S. Herbst, L. Jablonik, G. Gerstein, F. Nürnberger, F.-W. Bach
August 8, 2013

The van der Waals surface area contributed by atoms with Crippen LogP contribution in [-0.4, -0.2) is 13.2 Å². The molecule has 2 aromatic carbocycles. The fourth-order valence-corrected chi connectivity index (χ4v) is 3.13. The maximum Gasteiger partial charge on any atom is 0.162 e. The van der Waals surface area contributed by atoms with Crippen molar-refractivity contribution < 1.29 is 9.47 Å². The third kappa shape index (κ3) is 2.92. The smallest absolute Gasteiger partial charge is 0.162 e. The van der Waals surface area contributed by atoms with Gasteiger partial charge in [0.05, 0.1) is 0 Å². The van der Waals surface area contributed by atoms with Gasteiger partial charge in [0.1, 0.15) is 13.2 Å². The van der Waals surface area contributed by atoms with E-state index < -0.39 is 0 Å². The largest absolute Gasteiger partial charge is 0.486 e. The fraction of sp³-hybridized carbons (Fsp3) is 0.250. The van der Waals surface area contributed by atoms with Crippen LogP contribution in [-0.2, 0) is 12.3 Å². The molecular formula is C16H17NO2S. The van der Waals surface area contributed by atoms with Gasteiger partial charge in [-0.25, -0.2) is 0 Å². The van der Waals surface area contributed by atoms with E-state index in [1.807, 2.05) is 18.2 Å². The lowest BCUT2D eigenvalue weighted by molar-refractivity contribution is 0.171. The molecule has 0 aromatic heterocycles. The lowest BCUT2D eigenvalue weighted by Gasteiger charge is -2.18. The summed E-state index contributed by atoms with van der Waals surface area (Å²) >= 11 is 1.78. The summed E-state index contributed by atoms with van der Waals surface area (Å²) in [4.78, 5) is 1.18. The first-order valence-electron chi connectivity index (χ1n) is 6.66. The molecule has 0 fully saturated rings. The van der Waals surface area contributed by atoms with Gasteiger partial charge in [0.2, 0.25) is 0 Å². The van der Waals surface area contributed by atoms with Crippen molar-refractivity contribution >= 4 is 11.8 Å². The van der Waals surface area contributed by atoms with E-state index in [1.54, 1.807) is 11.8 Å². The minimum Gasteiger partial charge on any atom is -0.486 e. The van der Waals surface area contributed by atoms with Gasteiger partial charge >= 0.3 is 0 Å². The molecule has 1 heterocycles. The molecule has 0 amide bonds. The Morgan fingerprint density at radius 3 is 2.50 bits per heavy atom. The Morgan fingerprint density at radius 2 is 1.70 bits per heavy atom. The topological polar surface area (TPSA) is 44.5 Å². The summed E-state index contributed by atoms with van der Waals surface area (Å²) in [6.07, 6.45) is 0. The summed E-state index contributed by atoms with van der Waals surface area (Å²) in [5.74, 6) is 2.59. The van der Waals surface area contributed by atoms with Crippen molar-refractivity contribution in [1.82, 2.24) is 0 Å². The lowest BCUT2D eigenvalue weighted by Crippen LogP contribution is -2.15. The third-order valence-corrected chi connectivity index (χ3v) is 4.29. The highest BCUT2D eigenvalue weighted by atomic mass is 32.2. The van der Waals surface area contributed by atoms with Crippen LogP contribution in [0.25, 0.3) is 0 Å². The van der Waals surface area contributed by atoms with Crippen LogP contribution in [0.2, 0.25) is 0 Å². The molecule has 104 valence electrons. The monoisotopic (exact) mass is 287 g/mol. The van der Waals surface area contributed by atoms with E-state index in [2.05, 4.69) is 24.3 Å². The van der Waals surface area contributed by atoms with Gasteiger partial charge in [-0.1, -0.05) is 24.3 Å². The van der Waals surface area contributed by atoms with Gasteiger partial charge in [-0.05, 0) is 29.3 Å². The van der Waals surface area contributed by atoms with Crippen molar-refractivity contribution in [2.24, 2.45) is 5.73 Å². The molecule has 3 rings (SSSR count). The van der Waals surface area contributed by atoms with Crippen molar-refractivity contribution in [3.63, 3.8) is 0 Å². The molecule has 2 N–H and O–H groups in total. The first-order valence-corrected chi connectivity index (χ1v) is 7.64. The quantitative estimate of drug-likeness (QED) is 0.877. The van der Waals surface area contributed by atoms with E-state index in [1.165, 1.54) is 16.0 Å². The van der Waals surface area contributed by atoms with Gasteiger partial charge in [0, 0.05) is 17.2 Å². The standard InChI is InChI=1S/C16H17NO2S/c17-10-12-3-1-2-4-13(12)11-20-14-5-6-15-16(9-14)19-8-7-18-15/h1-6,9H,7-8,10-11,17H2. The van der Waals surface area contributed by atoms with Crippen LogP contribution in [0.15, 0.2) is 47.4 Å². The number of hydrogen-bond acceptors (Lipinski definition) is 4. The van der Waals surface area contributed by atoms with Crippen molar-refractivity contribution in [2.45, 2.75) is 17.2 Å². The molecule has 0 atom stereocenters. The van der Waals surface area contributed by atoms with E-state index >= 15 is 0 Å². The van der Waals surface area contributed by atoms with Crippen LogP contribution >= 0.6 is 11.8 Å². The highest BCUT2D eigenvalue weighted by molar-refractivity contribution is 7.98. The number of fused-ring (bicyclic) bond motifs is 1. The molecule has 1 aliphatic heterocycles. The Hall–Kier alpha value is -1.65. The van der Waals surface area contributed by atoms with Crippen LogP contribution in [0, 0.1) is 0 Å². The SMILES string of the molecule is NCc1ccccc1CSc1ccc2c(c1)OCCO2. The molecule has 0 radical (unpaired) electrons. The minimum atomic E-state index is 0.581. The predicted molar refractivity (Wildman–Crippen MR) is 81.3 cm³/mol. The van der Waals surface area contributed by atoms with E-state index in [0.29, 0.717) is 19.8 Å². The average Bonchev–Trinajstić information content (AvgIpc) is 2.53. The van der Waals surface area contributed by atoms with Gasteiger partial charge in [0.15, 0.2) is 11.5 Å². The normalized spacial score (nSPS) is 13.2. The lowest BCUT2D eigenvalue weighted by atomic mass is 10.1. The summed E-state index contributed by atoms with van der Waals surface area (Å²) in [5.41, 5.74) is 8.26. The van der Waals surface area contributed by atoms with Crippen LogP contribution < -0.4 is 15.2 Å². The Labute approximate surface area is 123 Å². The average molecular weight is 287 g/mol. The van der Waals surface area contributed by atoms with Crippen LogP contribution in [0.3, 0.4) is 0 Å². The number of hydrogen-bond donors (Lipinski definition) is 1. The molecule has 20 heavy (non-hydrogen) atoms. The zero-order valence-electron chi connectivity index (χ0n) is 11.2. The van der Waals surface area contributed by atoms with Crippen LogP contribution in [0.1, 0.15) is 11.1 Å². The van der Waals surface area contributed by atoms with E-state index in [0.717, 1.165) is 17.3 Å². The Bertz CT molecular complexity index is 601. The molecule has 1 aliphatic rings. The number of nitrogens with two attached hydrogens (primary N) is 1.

Modern light structures increasingly require different alloys or metals to be joined with one another in the form of composite materials . As a result of their different melting temperatures or of the formation of brittle inter-metallic phases, many combinations of metals cannot be produced using thermal methods. One alternative, however, is the use of solid state welding such as explosive or magnetic impulse welding [2; 3]. The examination and analysis of the bonding interfaces is therefore of central importance in the evaluation of the quality of the bond produced. Scanning electron microscopy together with electron probe microanalysis of the characteristic X-rays emitted using EDX and WDX techniques can reveal information regarding the distribution of the metals present within the bonding interface , the presence of inter-metallic phases  and of areas of inadequate bonding. For an accurate evaluation of the characteristic X-rays produced, however, the surface of the specimen must be guaranteed to be both flat and smooth in order to prevent the effects of shadowing and deflection of the primary beam which might otherwise cause erroneous results in the elements present and their distribution . A specimen surface which is not perfectly flat also makes it difficult to focus the electron beam. The simultaneous flat and smooth preparation of metallic composites which have very different strength and hardness properties is very difficult due to the different rates of removal of material during grinding and polishing [7; 8]. In view of this, the following methods of preparation used to produce flat and smooth specimen surfaces on two types of metallic joinings are presented.